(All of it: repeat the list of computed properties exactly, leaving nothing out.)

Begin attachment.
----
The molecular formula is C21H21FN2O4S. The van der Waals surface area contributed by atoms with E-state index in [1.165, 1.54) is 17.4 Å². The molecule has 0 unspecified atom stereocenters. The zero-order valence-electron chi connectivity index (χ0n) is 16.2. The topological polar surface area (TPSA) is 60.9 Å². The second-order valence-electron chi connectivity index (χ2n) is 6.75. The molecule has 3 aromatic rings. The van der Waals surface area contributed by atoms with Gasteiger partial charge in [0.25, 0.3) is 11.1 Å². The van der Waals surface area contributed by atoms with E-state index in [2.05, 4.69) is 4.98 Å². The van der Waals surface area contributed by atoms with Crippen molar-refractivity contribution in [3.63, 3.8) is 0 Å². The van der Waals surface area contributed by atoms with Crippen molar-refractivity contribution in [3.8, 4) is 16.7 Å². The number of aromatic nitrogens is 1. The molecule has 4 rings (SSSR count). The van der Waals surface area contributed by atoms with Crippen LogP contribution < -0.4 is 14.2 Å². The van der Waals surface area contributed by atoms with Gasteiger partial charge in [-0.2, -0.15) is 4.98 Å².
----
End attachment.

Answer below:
The molecular formula is C21H21FN2O4S. The van der Waals surface area contributed by atoms with E-state index in [1.165, 1.54) is 17.4 Å². The molecule has 0 unspecified atom stereocenters. The zero-order valence-electron chi connectivity index (χ0n) is 16.2. The topological polar surface area (TPSA) is 60.9 Å². The second-order valence-electron chi connectivity index (χ2n) is 6.75. The molecule has 3 aromatic rings. The van der Waals surface area contributed by atoms with Gasteiger partial charge in [0.25, 0.3) is 11.1 Å². The van der Waals surface area contributed by atoms with E-state index in [2.05, 4.69) is 4.98 Å². The van der Waals surface area contributed by atoms with Crippen molar-refractivity contribution in [3.63, 3.8) is 0 Å². The van der Waals surface area contributed by atoms with Crippen molar-refractivity contribution in [3.8, 4) is 16.7 Å². The number of aromatic nitrogens is 1. The molecule has 4 rings (SSSR count). The van der Waals surface area contributed by atoms with Crippen LogP contribution < -0.4 is 14.2 Å². The van der Waals surface area contributed by atoms with Gasteiger partial charge in [-0.2, -0.15) is 4.98 Å².